Since the 1970s we have had formulae for the number of dark matter structures, which also happen to predict the number of massive galaxies and clusters of galaxies. Furthermore, simulations can model the buildup of structures through the history of the universe. The dark matter paradigm doesn’t just fit data, it has predictive power.

The motion of dark matter is dominated by gravity, so it is easier to simulate than conventional matter.

Is there an alternative to dark matter? We infer its presence using gravity, but what if our understanding of gravity is wrong? Perhaps gravity is stronger at large distances than we think.

There are several alternative gravity theories, with Mordehai Milgrom’s Modified Newtonian Dynamics (MoND) being the best-known example.

How do we distinguish dark matter from modified gravity? Well, in most theories gravity pulls towards the mass. Thus, if there’s no dark matter, gravity pulls towards the conventional matter, whereas if dark matter dominates then gravity will predominantly pull towards dark matter.

So it should be easy to tell which theory is right, right? Not exactly, as dark matter and conventional matter roughly follow each other around. But there are some useful exceptions.

The deflection of light by gravity reveals dark matter in colliding clusters of galaxies.
X-ray: NASA/CXC/CfA/M.Markevitch et al.; Optical: NASA/STScI; Magellan/U.Arizona/D.Clowe et al.; Lensing Map: NASA/STScI; ESO WFI; Magellan/U.Arizona/D.Clowe et al.

Smash clouds of gas and dark matter together and something wonderful happens. The gas collides to form a single cloud, while the dark matter particles just keep moving along under the influence of gravity. This happens when clusters of galaxies collide with each other at vast speeds.

How do we measure gravity’s pull in colliding galaxy clusters? Well, gravity pulls not just on mass but on light too, so distorted images of galaxies can trace gravitational pull. And in colliding galaxy clusters, gravity pulls towards where the dark matter should be, not towards the conventional matter.

Ripples in time

We can see the influence of dark matter not just today but in the distant past, right back to the Big Bang.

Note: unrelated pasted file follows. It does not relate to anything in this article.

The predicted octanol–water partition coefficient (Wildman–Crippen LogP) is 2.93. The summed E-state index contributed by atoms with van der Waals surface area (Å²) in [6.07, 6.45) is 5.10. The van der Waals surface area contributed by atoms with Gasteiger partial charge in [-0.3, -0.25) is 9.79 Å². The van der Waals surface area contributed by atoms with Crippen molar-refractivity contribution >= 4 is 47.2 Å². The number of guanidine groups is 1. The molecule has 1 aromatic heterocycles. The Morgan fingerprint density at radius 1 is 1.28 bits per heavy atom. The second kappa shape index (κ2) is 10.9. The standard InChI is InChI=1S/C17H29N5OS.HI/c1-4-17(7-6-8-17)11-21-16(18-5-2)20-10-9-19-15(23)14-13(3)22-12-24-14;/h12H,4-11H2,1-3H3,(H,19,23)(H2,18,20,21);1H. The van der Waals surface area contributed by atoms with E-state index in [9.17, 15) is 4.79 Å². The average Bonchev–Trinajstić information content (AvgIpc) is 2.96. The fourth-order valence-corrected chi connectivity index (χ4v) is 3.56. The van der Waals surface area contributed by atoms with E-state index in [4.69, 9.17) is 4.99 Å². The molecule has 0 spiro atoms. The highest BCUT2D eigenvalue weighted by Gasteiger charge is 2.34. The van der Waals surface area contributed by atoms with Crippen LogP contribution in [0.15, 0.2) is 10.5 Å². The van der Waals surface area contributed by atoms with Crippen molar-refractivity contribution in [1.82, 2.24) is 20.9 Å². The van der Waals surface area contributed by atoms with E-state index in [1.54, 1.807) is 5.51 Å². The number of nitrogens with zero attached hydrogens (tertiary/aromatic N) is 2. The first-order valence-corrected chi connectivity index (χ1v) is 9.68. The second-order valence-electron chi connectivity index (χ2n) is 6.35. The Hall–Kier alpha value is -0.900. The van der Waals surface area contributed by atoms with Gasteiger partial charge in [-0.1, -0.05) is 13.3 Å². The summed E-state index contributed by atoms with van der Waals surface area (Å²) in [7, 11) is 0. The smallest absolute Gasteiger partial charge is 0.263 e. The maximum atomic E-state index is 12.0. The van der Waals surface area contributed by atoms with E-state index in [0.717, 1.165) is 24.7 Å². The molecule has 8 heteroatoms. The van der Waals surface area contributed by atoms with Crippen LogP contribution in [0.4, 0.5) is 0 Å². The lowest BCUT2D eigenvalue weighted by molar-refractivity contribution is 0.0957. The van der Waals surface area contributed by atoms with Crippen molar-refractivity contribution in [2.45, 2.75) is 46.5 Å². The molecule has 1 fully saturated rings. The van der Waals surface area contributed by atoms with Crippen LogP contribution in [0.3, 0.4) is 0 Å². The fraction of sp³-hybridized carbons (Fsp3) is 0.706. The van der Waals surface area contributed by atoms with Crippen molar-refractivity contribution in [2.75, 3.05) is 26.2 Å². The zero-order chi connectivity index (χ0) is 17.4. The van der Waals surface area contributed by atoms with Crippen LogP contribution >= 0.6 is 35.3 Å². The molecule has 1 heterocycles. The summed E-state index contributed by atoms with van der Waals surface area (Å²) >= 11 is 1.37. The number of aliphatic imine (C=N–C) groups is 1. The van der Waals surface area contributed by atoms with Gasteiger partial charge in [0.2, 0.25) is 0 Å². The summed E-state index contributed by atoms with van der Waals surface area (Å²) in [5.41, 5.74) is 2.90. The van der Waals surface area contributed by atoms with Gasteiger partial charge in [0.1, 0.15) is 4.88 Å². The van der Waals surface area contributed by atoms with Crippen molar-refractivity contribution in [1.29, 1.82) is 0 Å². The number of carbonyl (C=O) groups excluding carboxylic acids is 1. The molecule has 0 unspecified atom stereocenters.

The Cosmic Microwave Background, the afterglow of the Big Bang, can be seen in all directions. And in this fireball we can see ripples, the result of sound waves travelling through ionised gas.

Ripples in the cosmic microwave background reveal the presence of dark matter.
ESA, Planck Collaboration

These sound waves result from the interplay of gravity, pressure and temperature in the early universe. Dark matter contributes to the gravity, but doesn’t respond to temperature and pressure like conventional matter, so the strength of the sound waves depends on the ratio of conventional matter to dark matter.

The direct detection of dark matter remains a challenge for particle physicists.

As expected, measurements of these ripples taken by satellites and ground-based observatories reveal there’s more dark matter than conventional matter in our universe.

So is the case closed? Is dark matter definitely the answer? Most astronomers would say dark matter is the simplest and best explanation for many of the phenomena we see in the universe. While there are potential issues for simplest dark matter models, such as the number of small satellite galaxies, they are interesting problems rather than compelling flaws.

But the fact remains that we are yet to detect dark matter directly. This doesn’t particularly bother me, as physics has a history of particles that have taken decades to directly detect. If we haven’t detected it 20 years from now I may be concerned, but for now I’m betting that dark matter is the real deal.

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The Conversation

Michael J. I. Brown, Associate professor in astronomy, Monash University

This article is republished from The Conversation under a Creative Commons license. Read the original article.